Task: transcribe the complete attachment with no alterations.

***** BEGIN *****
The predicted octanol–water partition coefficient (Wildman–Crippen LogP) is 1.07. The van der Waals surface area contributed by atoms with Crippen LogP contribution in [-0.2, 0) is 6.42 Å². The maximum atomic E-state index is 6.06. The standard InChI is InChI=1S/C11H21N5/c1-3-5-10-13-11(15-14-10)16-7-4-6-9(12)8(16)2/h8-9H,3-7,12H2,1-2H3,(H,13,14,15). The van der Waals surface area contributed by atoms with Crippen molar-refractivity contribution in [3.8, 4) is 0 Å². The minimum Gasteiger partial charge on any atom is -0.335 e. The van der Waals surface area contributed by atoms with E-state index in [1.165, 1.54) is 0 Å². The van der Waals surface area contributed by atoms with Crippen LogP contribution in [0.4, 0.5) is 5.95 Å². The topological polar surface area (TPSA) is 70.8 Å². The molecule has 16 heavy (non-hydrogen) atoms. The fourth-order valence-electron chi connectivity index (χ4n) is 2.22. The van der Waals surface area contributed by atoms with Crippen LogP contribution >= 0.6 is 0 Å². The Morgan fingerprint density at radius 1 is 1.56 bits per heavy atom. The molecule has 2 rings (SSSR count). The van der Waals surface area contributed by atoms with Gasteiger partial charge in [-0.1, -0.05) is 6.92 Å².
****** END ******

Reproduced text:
The predicted octanol–water partition coefficient (Wildman–Crippen LogP) is 1.07. The van der Waals surface area contributed by atoms with Crippen LogP contribution in [-0.2, 0) is 6.42 Å². The maximum atomic E-state index is 6.06. The standard InChI is InChI=1S/C11H21N5/c1-3-5-10-13-11(15-14-10)16-7-4-6-9(12)8(16)2/h8-9H,3-7,12H2,1-2H3,(H,13,14,15). The van der Waals surface area contributed by atoms with Crippen molar-refractivity contribution in [3.8, 4) is 0 Å². The minimum Gasteiger partial charge on any atom is -0.335 e. The van der Waals surface area contributed by atoms with E-state index in [1.165, 1.54) is 0 Å². The van der Waals surface area contributed by atoms with Crippen LogP contribution in [0.4, 0.5) is 5.95 Å². The topological polar surface area (TPSA) is 70.8 Å². The molecule has 16 heavy (non-hydrogen) atoms. The fourth-order valence-electron chi connectivity index (χ4n) is 2.22. The van der Waals surface area contributed by atoms with Crippen LogP contribution >= 0.6 is 0 Å². The Morgan fingerprint density at radius 1 is 1.56 bits per heavy atom. The molecule has 2 rings (SSSR count). The van der Waals surface area contributed by atoms with Gasteiger partial charge in [-0.1, -0.05) is 6.92 Å².